This week is the Republican National Convention, taking place in Tampa and on its heels comes the Democratic National Convention. My concern isn’t simply the fact that we’re faced with an either/or choice with two platforms that aren’t all that great or all that popular, but because both Conventions don’t seem to be addressing some of the primary concerns that may be impacting us all. Let me explain.
Our nation isn’t simply facing a lot of economic challenges, but an identity challenge as well. Who are we now? Do we perceive ourselves differently in a post-9/11 world? Are our leaders truly a reflection of our citizenship or is there truly a disconnect between the body politic and the American population?
These are some questions swirling through my head. With that said, some of the questions that I want answered by the Conventions are as follows: 1) What are the distinctive challenges facing America’s citizens now and for the next decade? 2) Are we preparing young people for life in the 21st century effectively? Tied to this second concern is my desire to understand where public education is headed and how values and truth are being taught within our current public and higher education system? 3) How can businesses and economic leaders create cultural and systemic sustainability? 4) What are you, as a leader, responsible for, not what you blame someone else for?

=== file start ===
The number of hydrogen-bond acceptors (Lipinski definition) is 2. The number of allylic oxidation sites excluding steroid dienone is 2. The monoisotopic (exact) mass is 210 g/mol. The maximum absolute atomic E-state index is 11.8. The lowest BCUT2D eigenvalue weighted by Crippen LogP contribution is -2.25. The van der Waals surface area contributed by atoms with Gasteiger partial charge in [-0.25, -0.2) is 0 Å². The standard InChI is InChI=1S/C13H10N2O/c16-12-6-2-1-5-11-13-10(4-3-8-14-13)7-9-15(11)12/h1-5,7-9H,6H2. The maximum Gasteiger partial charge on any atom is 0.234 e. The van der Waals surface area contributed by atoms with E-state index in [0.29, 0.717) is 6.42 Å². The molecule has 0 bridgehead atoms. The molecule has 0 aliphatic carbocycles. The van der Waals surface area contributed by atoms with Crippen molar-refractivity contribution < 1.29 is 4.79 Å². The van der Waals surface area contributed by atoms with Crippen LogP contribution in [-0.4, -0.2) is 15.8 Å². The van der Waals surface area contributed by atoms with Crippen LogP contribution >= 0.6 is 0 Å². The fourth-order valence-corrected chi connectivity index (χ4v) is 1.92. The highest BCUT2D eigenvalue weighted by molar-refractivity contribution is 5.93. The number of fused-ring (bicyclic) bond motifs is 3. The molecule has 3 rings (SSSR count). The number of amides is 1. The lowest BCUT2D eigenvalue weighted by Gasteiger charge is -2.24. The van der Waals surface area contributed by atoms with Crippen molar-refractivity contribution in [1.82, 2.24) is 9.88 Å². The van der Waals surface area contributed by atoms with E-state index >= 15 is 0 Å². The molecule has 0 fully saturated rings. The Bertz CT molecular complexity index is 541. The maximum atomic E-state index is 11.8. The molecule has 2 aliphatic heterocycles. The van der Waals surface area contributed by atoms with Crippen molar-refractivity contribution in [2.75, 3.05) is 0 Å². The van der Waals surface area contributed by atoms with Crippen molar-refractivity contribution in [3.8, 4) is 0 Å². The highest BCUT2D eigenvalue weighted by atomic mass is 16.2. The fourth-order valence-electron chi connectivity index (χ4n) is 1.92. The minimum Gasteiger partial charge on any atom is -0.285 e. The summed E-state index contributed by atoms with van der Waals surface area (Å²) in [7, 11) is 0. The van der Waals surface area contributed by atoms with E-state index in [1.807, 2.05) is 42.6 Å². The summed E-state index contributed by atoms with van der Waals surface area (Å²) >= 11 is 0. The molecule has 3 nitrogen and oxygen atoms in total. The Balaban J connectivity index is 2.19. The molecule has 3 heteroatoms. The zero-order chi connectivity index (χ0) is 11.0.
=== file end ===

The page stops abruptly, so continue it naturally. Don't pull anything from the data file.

So, I have, in my mind, created my own convention that is wishful thinking. Here’s the line-up and topics I wouldn’t mind seeing.
Day One: Keynote: Sustainable Freedom by Dr. Os Guinness
- Leila Janah (CEO Samasource) The role of women in freedom
- Dr. Amy Sherman (author/speaker) Vocational Calling and its importance
Day Two: Keynote: A Vision for Business Leaders by Howard Schultz (Starbucks)
- Patrick Lencioni (consultant/author) addressing organizational health
- Jeff Lamb (chief people officer of Southwest Airlines) addressing profits in difficult times
Day Three: Keynote: A Vision for Social Change by Gary Haugen (Founder, International Justice Mission)
- William Clinton (former President of the U.S./leader of Clinton Foundation) addressing systemic change
- John Perkins (speaker, author, and Mississippi activist) addressing a legacy of change
Ok….I guess I am bias to certain voices, I embrace that. With that said, I am also wishing there was an Independent Convention that had both parties speak and the focus was on ideas that have consequences from people who continue to make an impact.
By the way, if anyone is willing to fund the above convention and if the above speakers are willing to commit, I am willing to do the work to pull it together. Until then, wishful thinking isn’t all bad.